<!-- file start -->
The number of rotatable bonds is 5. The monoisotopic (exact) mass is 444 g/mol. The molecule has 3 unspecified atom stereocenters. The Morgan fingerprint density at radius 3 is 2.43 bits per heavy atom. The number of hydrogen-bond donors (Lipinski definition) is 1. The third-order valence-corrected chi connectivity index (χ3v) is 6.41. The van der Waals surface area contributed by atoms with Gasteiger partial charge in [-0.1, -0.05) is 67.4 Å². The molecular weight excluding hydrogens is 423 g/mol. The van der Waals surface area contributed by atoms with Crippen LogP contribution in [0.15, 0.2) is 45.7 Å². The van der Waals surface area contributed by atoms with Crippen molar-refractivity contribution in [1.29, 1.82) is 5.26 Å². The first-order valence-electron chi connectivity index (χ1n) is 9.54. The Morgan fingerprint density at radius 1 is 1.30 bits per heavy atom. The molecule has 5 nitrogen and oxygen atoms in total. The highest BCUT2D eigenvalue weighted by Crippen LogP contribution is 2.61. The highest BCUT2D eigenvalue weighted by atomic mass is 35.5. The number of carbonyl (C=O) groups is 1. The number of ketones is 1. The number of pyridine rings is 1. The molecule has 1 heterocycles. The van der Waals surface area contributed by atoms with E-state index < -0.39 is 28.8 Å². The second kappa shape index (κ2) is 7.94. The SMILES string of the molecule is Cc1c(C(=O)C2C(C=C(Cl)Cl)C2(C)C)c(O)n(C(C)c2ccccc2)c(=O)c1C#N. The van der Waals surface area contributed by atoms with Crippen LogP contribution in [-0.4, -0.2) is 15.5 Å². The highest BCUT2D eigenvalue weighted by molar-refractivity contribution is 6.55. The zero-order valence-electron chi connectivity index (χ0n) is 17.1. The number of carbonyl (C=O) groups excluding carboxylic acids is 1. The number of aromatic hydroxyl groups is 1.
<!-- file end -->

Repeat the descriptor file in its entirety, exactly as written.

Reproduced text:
The number of rotatable bonds is 5. The monoisotopic (exact) mass is 444 g/mol. The molecule has 3 unspecified atom stereocenters. The Morgan fingerprint density at radius 3 is 2.43 bits per heavy atom. The number of hydrogen-bond donors (Lipinski definition) is 1. The third-order valence-corrected chi connectivity index (χ3v) is 6.41. The van der Waals surface area contributed by atoms with Gasteiger partial charge in [-0.1, -0.05) is 67.4 Å². The molecular weight excluding hydrogens is 423 g/mol. The van der Waals surface area contributed by atoms with Crippen LogP contribution in [0.15, 0.2) is 45.7 Å². The van der Waals surface area contributed by atoms with Crippen molar-refractivity contribution in [1.29, 1.82) is 5.26 Å². The first-order valence-electron chi connectivity index (χ1n) is 9.54. The Morgan fingerprint density at radius 1 is 1.30 bits per heavy atom. The molecule has 5 nitrogen and oxygen atoms in total. The highest BCUT2D eigenvalue weighted by Crippen LogP contribution is 2.61. The highest BCUT2D eigenvalue weighted by atomic mass is 35.5. The number of carbonyl (C=O) groups is 1. The number of ketones is 1. The number of pyridine rings is 1. The molecule has 1 heterocycles. The van der Waals surface area contributed by atoms with E-state index < -0.39 is 28.8 Å². The second kappa shape index (κ2) is 7.94. The SMILES string of the molecule is Cc1c(C(=O)C2C(C=C(Cl)Cl)C2(C)C)c(O)n(C(C)c2ccccc2)c(=O)c1C#N. The van der Waals surface area contributed by atoms with Crippen LogP contribution in [-0.4, -0.2) is 15.5 Å². The highest BCUT2D eigenvalue weighted by molar-refractivity contribution is 6.55. The zero-order valence-electron chi connectivity index (χ0n) is 17.1. The number of carbonyl (C=O) groups excluding carboxylic acids is 1. The number of aromatic hydroxyl groups is 1.